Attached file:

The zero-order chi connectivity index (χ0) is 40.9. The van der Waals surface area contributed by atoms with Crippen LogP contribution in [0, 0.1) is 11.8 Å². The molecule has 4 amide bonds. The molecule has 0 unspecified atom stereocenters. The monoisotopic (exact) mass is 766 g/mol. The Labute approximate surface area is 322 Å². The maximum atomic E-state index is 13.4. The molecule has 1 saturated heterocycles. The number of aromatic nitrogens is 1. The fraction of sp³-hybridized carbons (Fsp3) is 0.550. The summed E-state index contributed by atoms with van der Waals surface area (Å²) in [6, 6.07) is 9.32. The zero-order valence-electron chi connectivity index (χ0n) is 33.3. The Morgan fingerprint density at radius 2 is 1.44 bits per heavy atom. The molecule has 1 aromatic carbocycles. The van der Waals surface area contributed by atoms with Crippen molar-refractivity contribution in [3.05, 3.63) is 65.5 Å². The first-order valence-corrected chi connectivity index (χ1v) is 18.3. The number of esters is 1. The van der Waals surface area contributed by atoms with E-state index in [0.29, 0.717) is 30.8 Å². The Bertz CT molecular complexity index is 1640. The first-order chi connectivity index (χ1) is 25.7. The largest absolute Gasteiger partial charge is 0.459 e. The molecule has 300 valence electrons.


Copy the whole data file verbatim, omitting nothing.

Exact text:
The zero-order chi connectivity index (χ0) is 40.9. The van der Waals surface area contributed by atoms with Crippen LogP contribution in [0, 0.1) is 11.8 Å². The molecule has 4 amide bonds. The molecule has 0 unspecified atom stereocenters. The monoisotopic (exact) mass is 766 g/mol. The Labute approximate surface area is 322 Å². The maximum atomic E-state index is 13.4. The molecule has 1 saturated heterocycles. The number of aromatic nitrogens is 1. The fraction of sp³-hybridized carbons (Fsp3) is 0.550. The summed E-state index contributed by atoms with van der Waals surface area (Å²) in [6, 6.07) is 9.32. The zero-order valence-electron chi connectivity index (χ0n) is 33.3. The Morgan fingerprint density at radius 2 is 1.44 bits per heavy atom. The molecule has 1 aromatic carbocycles. The van der Waals surface area contributed by atoms with Crippen molar-refractivity contribution in [3.05, 3.63) is 65.5 Å². The first-order valence-corrected chi connectivity index (χ1v) is 18.3. The number of esters is 1. The van der Waals surface area contributed by atoms with E-state index in [0.29, 0.717) is 30.8 Å². The Bertz CT molecular complexity index is 1640. The first-order chi connectivity index (χ1) is 25.7. The largest absolute Gasteiger partial charge is 0.459 e. The molecule has 300 valence electrons.